Risks of the gaps

posted in: Food, Science | 3

Editor’s Note: The following post was part of an April Fools Joke. Go here for more details.

By William Harvey:

As I always say, “All we know is still infinitely less than all that remains unknown.” As a statement of fact, it is plainly obvious, but what is less obvious is that it also makes a splendid guiding principle for life.

I try as best I can to base my life in the best that science has to offer, but I know (more than most it seems) that often times, science does not have all the information we need to make decisions. In many areas of science, from global warming to evolutionary biology, there are gaps in our knowledge that make deciding on a course of action difficult. So I think we need to return to some of the fundamentals.

Some scientists say that we don’t know enough about global warming, that the gaps in our knowledge of climate science are too big to make policy decisions based upon it. We could just listen to the majority of climate scientists, but ‘consensus’ is not a reliable guide for truth – it merely reflects the current state of knowledge, which in science, is always changing. But what is not changing is that large corporations continue to profit off of climate science denialism, and the risk of inaction outweighs the risk of action.

In evolution, creationists often point to ‘gaps’ in evolution, such as between one fossil and another, and are fond at pointing out when a new fossil turns up that the number of gaps have increased. I think they have a very valid point, and it got me thinking about food safety in the same terms. We are currently grappling with huge gaps in our food safety net, with salmonella-contaminated peanuts and more, and people are calling for more regulations and more checks to fill in those gaps.

In the case of genetic engineering, I have come across studies that claim that GMOs are safe based upon a protein analysis here, or a microarray there. What these researchers are admitting by even doing this research is that there are huge safety risks involved in genetic modification, and they are hard at work filling those gaps in the GMO safety net after-the-fact.

Or post-mortem, I should say. A scientist and author, Jeffrey Smith, has chronicled a laundry list of food safety hazards created by genetic engineering, from dead sheep to increases in allergies. Merely from growing GMO soy in England in 1999, the harvest at the end of the season was enough to increase soy allergies by a whopping 50% earlier the same year. Genetic engineers are frantically trying to figure out what went wrong, while nations around the world (except for the totalitarian regimes of China, Brazil, Cuba, Australia, and the US) continue to reject GMOs.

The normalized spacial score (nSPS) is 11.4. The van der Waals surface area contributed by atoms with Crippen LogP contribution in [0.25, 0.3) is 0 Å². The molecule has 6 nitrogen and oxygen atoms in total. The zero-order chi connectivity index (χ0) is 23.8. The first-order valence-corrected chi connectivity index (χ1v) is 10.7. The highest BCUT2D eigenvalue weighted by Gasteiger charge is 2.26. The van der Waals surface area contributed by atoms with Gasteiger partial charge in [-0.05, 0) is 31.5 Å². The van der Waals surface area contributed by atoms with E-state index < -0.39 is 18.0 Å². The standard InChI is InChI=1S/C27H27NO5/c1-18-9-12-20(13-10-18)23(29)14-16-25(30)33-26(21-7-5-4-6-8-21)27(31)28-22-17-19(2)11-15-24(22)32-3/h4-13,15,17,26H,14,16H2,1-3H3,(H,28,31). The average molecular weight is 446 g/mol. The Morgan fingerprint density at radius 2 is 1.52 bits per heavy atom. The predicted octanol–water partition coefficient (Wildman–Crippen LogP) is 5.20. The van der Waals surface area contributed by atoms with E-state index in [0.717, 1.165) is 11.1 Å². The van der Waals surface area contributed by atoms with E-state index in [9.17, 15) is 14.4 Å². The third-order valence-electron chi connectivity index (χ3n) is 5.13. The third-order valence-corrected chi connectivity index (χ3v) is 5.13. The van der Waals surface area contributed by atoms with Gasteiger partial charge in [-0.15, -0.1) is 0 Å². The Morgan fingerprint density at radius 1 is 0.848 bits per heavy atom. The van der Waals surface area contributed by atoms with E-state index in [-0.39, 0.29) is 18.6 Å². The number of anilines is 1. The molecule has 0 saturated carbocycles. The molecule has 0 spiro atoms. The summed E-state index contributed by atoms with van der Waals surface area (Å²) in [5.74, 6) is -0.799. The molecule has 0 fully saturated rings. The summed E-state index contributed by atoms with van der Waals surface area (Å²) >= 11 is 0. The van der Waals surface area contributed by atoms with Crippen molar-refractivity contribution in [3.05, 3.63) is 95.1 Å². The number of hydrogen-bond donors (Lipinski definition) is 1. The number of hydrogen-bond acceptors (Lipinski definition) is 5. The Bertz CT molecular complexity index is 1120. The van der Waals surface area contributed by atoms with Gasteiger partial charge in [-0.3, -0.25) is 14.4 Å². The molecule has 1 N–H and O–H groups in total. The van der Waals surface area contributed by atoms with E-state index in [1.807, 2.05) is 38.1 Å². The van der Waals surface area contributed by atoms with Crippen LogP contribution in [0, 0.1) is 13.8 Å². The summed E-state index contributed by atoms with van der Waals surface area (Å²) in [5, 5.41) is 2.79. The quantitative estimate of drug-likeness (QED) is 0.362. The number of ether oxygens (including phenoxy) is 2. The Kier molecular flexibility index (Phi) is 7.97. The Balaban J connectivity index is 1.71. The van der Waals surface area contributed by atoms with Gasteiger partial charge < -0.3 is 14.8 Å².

How did these food risks slip through the thin safety net? Followup studies on the proteins introduced have found nothing, nor have studies that look at the changes in gene expression caused by introducing a foreign gene. Apparently, the changes caused by genetic engineering are less than those caused by traditional breeding.

But every time they close one gap, they open up two more. Sure, the gene expression is below the natural variation, but this just means that that is not the reason why GMOs are unsafe. That gap is filled, but it opens up even more gaps – researchers now have to investigate every single gene that was affected! If those genes are not sufficient to explain what we think is going on, then they have to sink deeper into the mire of endless scientific experimentation.

You may call it ‘moving the goalposts,’ but as long as science continues to not find the danger that we are looking for in GMOs, the danger must still lurk somewhere in the gaps in our knowledge. Only by knowing the totality of everything there is to know about each GMO, from genomics, to transcriptomics, proteomics, and epi-genomics, phenomics, and nutrigenomics will we ever have enough information to state that a GMO is safe to eat.

This may make the pro-biotech folks balk – how can they ever pay for all of this – but that is the genius of the precautionary principle. By weighing down GMO approval with more exacting regulatory hurdles, it will not be worth it to try to use genetic engineering at all – and the use of this corporate technology will dry up. As long as we can stay one step ahead of the science with regulatory policies, we can prevent this scourge from continuing to spread all over the planet.

William Harvey is the Director of Global GMO Policy at Greenpeace International. He makes his own Biodynamic Wine from the safety of Marin County, which is GE Free.

Follow Karl Haro von Mogel:
Karl earned his Ph.D. in Plant Breeding and Plant Genetics at UW-Madison, with a minor in Life Science Communication. His dissertation was on both the genetics of sweet corn and plant genetics outreach. He recently moved back to his home state of California. His favorite produce might just be squash.